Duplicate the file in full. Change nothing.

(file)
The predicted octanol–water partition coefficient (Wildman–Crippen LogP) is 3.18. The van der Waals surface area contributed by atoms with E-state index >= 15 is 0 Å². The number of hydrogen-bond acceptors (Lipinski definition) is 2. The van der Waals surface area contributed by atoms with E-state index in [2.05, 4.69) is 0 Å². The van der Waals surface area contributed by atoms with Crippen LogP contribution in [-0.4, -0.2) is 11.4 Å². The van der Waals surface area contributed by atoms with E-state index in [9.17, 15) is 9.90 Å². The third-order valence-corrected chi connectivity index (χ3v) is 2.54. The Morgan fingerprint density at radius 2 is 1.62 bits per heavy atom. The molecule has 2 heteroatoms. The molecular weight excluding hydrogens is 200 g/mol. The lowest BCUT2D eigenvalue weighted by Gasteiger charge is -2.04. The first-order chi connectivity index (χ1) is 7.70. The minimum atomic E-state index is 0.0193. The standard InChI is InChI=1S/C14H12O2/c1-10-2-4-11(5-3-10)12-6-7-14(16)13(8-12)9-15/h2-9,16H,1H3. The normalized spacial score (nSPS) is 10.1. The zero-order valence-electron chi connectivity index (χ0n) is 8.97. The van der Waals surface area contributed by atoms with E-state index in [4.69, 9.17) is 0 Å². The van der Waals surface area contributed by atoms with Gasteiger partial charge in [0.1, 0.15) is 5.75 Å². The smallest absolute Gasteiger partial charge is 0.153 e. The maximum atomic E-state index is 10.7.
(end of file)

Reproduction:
The predicted octanol–water partition coefficient (Wildman–Crippen LogP) is 3.18. The van der Waals surface area contributed by atoms with E-state index >= 15 is 0 Å². The number of hydrogen-bond acceptors (Lipinski definition) is 2. The van der Waals surface area contributed by atoms with E-state index in [2.05, 4.69) is 0 Å². The van der Waals surface area contributed by atoms with Crippen LogP contribution in [-0.4, -0.2) is 11.4 Å². The van der Waals surface area contributed by atoms with E-state index in [9.17, 15) is 9.90 Å². The third-order valence-corrected chi connectivity index (χ3v) is 2.54. The Morgan fingerprint density at radius 2 is 1.62 bits per heavy atom. The molecule has 2 heteroatoms. The molecular weight excluding hydrogens is 200 g/mol. The lowest BCUT2D eigenvalue weighted by Gasteiger charge is -2.04. The first-order chi connectivity index (χ1) is 7.70. The minimum atomic E-state index is 0.0193. The standard InChI is InChI=1S/C14H12O2/c1-10-2-4-11(5-3-10)12-6-7-14(16)13(8-12)9-15/h2-9,16H,1H3. The normalized spacial score (nSPS) is 10.1. The zero-order valence-electron chi connectivity index (χ0n) is 8.97. The van der Waals surface area contributed by atoms with E-state index in [4.69, 9.17) is 0 Å². The van der Waals surface area contributed by atoms with Gasteiger partial charge in [0.1, 0.15) is 5.75 Å². The smallest absolute Gasteiger partial charge is 0.153 e. The maximum atomic E-state index is 10.7.